15. WOW! So cool- thank you for sharing with us so that we could see it!!

  16. What an incredible exhibition. How could you not feel anything other than gorgeous in one of these dresses? They look like they’re made from layers and layers of fabric – would they weigh a lot and be ‘wearable’? I love the way they caress and celebrate the female form. What is wrong with women having hips nowadays? Or even a bum?!

    • Nothing, in Mr James’ opinion. He was obsessed with the body underneath all those lush fabrics. Obsessed, I tell you. Wouldn’t it be lovely (and probably a work out) to swish around in one of these for an afternoon…even just in the garden?

  17. Impressive and expressive..I have been amazed by the places that allow photography (Buckingham Palace) and dismayed by those that don’t..it’s narrow minded not to embrace that extra voice to the masses.. xxx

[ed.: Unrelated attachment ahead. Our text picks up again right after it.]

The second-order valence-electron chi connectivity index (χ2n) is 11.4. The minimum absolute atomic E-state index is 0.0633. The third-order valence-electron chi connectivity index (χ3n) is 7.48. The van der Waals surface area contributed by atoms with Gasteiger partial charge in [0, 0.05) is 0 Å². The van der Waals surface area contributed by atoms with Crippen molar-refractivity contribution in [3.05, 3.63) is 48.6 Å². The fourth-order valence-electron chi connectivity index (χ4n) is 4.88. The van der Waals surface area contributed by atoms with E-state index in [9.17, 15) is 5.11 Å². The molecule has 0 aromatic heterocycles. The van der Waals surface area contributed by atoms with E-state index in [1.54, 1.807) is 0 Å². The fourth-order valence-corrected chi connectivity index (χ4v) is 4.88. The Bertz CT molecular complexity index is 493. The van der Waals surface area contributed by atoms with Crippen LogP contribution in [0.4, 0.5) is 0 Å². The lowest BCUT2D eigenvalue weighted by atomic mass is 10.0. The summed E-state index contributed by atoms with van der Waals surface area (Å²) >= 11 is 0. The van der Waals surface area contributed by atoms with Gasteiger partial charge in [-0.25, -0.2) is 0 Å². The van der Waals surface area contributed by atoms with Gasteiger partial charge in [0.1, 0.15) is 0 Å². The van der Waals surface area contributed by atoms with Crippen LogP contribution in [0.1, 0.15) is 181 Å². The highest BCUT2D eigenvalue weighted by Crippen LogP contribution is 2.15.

18. Wow! I totally agree with the camera being our second pair of cameras, but I don’t we can entirely blame the MET about not allowing photography. There are a lot of copyright issues involved anyways. I had a curator explain to me but I don’t think I can do justice in recounting it. But it’s amazing to even be able to see his work in person. Amazing. Those are a lot of photos to get through, though!

    • oops, I meant camera being our second set of eyes. Sorry!

    • Thanks for stopping by.
      What can I say? Sometimes “more is more”. I guess, not everyone is lucky enough to have the chance to just drop into the Met and see this one for themselves so maybe my photos are all they’ll see. While I always buy the companion book too I think you are somehow intimately connected to the work on display when the photos are your own. I was giddy with excitement and snap happy, no doubt about it!

  19. Pingback: Reconstructing James | Lia in Brussels